12-year-old Philip, would-be comedian, reluctant poet and fervent Harry Hill fan, is busy dealing with the usual teenage problems, girls, teachers, the school bully, when his Mum is diagnosed with breast cancer and life takes a more serious and difficult turn. Philip has a whole new series of problems to face and his progress from an initial reaction of sulking and wishing his Mum had a less embarrassing type of cancer through the realisation that he could lose the most important person in his world to a desire to help and make a difference is portrayed with humour and poignancy.
Philip’s efforts to cope and to help his Mum are both funny and moving and the story is broken up by Philip’s advice-seeking letters to his hero, Harry Hill. The appearance of this fictional version of Harry Hill at a fund-raising event at the end of the book provides a fitting climax to a story that seeks to deal with a serious subject in a comic way.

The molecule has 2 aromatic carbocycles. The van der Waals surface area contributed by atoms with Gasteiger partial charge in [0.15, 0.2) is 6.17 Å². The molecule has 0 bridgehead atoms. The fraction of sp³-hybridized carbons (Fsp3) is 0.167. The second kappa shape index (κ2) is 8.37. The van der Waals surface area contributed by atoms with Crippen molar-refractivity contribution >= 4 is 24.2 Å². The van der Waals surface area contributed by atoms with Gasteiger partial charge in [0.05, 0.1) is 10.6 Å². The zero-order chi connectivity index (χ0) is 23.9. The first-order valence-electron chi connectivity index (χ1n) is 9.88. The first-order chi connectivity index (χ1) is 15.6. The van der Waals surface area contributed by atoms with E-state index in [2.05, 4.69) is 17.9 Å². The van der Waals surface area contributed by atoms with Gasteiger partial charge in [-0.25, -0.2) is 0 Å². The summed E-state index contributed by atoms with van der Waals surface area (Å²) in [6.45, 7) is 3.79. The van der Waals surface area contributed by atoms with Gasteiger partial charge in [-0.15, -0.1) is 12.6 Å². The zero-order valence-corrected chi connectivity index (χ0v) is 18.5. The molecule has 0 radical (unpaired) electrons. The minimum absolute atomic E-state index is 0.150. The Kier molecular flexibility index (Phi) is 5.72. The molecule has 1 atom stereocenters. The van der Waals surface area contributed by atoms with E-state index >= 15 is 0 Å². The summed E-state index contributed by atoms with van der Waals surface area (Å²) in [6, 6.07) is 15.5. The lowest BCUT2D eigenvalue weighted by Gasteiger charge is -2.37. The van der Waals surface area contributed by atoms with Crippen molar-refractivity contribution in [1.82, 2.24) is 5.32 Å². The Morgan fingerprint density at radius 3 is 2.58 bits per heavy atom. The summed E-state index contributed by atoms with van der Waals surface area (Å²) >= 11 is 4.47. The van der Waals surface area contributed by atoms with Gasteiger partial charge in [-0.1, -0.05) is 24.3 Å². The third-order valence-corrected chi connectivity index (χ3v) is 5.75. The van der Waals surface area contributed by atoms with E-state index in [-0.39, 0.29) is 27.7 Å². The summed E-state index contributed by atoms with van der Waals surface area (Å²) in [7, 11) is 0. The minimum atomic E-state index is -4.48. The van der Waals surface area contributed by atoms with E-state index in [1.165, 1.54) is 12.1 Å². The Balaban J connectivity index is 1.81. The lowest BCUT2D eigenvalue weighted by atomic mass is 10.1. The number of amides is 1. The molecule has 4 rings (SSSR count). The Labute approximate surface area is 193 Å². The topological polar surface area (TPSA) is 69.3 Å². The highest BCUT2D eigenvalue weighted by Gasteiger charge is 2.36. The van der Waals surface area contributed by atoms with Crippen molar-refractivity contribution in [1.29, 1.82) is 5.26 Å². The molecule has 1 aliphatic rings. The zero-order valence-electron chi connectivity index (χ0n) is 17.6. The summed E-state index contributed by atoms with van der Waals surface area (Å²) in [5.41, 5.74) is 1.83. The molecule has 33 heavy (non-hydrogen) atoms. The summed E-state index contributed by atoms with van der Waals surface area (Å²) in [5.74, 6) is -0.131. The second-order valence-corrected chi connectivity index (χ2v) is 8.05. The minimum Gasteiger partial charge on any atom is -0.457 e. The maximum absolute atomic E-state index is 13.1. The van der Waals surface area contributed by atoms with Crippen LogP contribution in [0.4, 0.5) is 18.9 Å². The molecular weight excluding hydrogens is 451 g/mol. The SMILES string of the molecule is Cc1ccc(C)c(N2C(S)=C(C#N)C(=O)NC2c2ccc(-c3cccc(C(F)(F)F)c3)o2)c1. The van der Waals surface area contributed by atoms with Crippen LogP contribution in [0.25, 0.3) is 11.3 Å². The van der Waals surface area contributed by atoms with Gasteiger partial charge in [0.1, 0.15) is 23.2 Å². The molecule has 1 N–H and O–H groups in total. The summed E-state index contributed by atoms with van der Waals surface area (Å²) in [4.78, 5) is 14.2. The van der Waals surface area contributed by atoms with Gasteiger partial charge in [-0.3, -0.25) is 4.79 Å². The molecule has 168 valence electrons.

The author has written a successful non-fiction book for adults on breast cancer so the stages of Philip’s Mum’s illness and treatment and its emotional effects are portrayed convincingly and the light-hearted fictional approach to a difficult subject, told through Philip’s likeable, funny voice, will help young people to understand and cope with a situation that many are likely to face.